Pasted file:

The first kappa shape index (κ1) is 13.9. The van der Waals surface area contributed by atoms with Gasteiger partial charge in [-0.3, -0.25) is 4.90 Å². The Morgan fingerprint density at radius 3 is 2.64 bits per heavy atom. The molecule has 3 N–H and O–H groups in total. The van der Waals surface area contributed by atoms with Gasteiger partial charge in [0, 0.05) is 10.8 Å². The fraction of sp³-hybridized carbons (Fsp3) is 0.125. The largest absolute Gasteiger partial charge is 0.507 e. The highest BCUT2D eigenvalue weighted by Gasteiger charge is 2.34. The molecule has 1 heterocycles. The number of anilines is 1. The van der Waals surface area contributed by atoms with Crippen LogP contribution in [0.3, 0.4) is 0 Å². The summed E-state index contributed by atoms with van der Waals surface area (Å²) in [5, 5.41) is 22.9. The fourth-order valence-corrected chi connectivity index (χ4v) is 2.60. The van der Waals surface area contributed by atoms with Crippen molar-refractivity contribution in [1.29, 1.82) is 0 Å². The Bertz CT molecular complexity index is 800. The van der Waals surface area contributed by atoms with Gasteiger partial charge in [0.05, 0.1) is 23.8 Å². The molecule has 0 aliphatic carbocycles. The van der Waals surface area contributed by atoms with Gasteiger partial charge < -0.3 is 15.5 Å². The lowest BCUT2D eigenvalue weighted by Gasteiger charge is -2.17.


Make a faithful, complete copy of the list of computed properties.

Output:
The first kappa shape index (κ1) is 13.9. The van der Waals surface area contributed by atoms with Gasteiger partial charge in [-0.3, -0.25) is 4.90 Å². The Morgan fingerprint density at radius 3 is 2.64 bits per heavy atom. The molecule has 3 N–H and O–H groups in total. The van der Waals surface area contributed by atoms with Gasteiger partial charge in [0, 0.05) is 10.8 Å². The fraction of sp³-hybridized carbons (Fsp3) is 0.125. The largest absolute Gasteiger partial charge is 0.507 e. The highest BCUT2D eigenvalue weighted by Gasteiger charge is 2.34. The molecule has 1 heterocycles. The number of anilines is 1. The van der Waals surface area contributed by atoms with Crippen LogP contribution in [0.3, 0.4) is 0 Å². The summed E-state index contributed by atoms with van der Waals surface area (Å²) in [5, 5.41) is 22.9. The fourth-order valence-corrected chi connectivity index (χ4v) is 2.60. The van der Waals surface area contributed by atoms with Crippen molar-refractivity contribution in [1.29, 1.82) is 0 Å². The Bertz CT molecular complexity index is 800. The van der Waals surface area contributed by atoms with Gasteiger partial charge in [0.05, 0.1) is 23.8 Å². The molecule has 0 aliphatic carbocycles. The van der Waals surface area contributed by atoms with Gasteiger partial charge < -0.3 is 15.5 Å². The lowest BCUT2D eigenvalue weighted by Gasteiger charge is -2.17.